Public Health has designed a guidance document that is aimed at anyone who works with children and young people in universal and early help services – for example GPs, nurses, health visitors and school nurses, teachers and teaching assistants, Children First Hub teams and voluntary sector organisations. It supports professionals in understanding risk factors and warning signs, talking about suicidal feelings with young people, and knowing where to seek further support.
Young people are likely to disclose difficult thoughts and feelings to someone they trust, not necessarily to a mental health ‘expert’. They might decide to talk to a GP, teacher, support worker, school nurse or an adult who helps at their sport or hobby. It can be difficult to know how to support a young person who is expressing suicidal thoughts, or who you are worried may be feeling suicidal, but it is important that everyone working with young people knows the warning signs and what to do next. This is general guidance, and your profession or agency may have protocols that supersede it. Follow them if so. This free, twenty-minute online training from the Zero Suicide Alliance is a great starting point for anyone working with young people.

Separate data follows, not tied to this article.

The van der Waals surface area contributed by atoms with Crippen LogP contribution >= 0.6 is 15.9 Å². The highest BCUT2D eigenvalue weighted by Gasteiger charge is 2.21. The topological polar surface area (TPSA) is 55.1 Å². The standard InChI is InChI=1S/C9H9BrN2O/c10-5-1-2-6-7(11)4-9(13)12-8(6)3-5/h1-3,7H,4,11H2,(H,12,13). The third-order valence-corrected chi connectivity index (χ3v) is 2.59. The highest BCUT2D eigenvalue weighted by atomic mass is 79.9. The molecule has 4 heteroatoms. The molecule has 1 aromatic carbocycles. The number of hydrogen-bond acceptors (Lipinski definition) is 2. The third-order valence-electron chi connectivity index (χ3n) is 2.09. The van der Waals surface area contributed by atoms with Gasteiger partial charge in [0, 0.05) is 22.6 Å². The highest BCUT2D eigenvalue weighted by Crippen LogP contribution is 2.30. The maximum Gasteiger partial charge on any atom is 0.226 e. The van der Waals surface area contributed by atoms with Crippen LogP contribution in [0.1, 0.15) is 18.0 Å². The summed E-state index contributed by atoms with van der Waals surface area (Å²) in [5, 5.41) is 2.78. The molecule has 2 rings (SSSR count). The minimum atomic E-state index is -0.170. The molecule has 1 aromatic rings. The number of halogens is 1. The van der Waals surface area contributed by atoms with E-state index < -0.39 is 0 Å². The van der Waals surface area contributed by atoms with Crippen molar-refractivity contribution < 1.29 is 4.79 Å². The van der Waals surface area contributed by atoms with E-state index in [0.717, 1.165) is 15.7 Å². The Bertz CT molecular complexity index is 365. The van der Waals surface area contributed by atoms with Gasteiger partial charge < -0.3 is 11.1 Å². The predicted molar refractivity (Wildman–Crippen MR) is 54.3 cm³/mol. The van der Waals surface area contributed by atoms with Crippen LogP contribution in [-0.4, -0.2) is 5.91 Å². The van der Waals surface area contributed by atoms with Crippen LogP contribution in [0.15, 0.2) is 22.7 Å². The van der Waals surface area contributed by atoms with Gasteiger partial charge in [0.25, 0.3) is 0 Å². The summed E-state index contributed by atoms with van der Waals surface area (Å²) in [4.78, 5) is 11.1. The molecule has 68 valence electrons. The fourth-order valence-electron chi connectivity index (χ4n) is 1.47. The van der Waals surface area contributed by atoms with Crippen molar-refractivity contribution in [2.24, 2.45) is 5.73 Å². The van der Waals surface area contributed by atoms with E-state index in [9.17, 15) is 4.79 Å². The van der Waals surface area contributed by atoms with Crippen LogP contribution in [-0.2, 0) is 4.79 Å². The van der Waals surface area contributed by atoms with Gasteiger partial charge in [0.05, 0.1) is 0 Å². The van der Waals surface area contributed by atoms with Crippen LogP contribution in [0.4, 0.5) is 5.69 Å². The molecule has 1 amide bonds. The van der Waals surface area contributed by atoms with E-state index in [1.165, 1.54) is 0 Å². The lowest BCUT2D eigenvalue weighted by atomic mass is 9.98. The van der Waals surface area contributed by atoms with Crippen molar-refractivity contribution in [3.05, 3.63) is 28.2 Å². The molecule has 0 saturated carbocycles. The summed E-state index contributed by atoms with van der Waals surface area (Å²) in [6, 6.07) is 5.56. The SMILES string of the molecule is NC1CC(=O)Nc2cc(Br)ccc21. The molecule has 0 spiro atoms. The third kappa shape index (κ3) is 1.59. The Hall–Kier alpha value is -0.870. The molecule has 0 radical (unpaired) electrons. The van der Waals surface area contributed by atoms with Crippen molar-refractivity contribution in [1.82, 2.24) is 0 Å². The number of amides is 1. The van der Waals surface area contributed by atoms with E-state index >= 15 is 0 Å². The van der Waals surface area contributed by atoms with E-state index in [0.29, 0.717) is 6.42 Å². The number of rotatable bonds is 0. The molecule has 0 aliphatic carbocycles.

- Mental Health & Behaviour in School
- Emotional Health Resource for Young People
- Place2be - Childrens Mental Health
- Deaing with a death in the School Community
- Young Minds Crisis Service
- Advice Post Traumatic Event
- Samaritains Suicide Advice for Schools
- Prevention of Young Suicide
- Kooth - Free Online Support for Young Poeple
- Wakefield council young people mental health